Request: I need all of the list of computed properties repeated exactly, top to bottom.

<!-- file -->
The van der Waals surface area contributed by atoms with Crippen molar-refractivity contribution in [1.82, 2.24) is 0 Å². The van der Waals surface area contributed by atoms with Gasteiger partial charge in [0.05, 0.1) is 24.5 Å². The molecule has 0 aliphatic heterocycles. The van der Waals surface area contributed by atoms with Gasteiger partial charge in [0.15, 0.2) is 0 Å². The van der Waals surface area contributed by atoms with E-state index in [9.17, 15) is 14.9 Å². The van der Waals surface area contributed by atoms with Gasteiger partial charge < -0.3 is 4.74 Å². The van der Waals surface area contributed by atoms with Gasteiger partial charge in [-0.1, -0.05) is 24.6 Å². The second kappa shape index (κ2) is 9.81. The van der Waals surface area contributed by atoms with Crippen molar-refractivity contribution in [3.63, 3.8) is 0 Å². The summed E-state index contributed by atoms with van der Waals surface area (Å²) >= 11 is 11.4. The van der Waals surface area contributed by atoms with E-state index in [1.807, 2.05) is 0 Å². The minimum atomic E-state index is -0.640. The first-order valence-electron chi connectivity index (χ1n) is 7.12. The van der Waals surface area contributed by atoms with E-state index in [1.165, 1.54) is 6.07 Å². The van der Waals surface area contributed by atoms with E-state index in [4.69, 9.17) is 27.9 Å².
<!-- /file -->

The van der Waals surface area contributed by atoms with Crippen molar-refractivity contribution in [1.82, 2.24) is 0 Å². The van der Waals surface area contributed by atoms with Gasteiger partial charge in [0.05, 0.1) is 24.5 Å². The molecule has 0 aliphatic heterocycles. The van der Waals surface area contributed by atoms with Gasteiger partial charge in [0.15, 0.2) is 0 Å². The van der Waals surface area contributed by atoms with E-state index in [9.17, 15) is 14.9 Å². The van der Waals surface area contributed by atoms with Gasteiger partial charge < -0.3 is 4.74 Å². The van der Waals surface area contributed by atoms with Gasteiger partial charge in [-0.1, -0.05) is 24.6 Å². The second kappa shape index (κ2) is 9.81. The van der Waals surface area contributed by atoms with Crippen molar-refractivity contribution in [3.63, 3.8) is 0 Å². The summed E-state index contributed by atoms with van der Waals surface area (Å²) >= 11 is 11.4. The van der Waals surface area contributed by atoms with E-state index in [1.807, 2.05) is 0 Å². The minimum atomic E-state index is -0.640. The first-order valence-electron chi connectivity index (χ1n) is 7.12. The van der Waals surface area contributed by atoms with E-state index in [1.165, 1.54) is 6.07 Å². The van der Waals surface area contributed by atoms with E-state index in [4.69, 9.17) is 27.9 Å².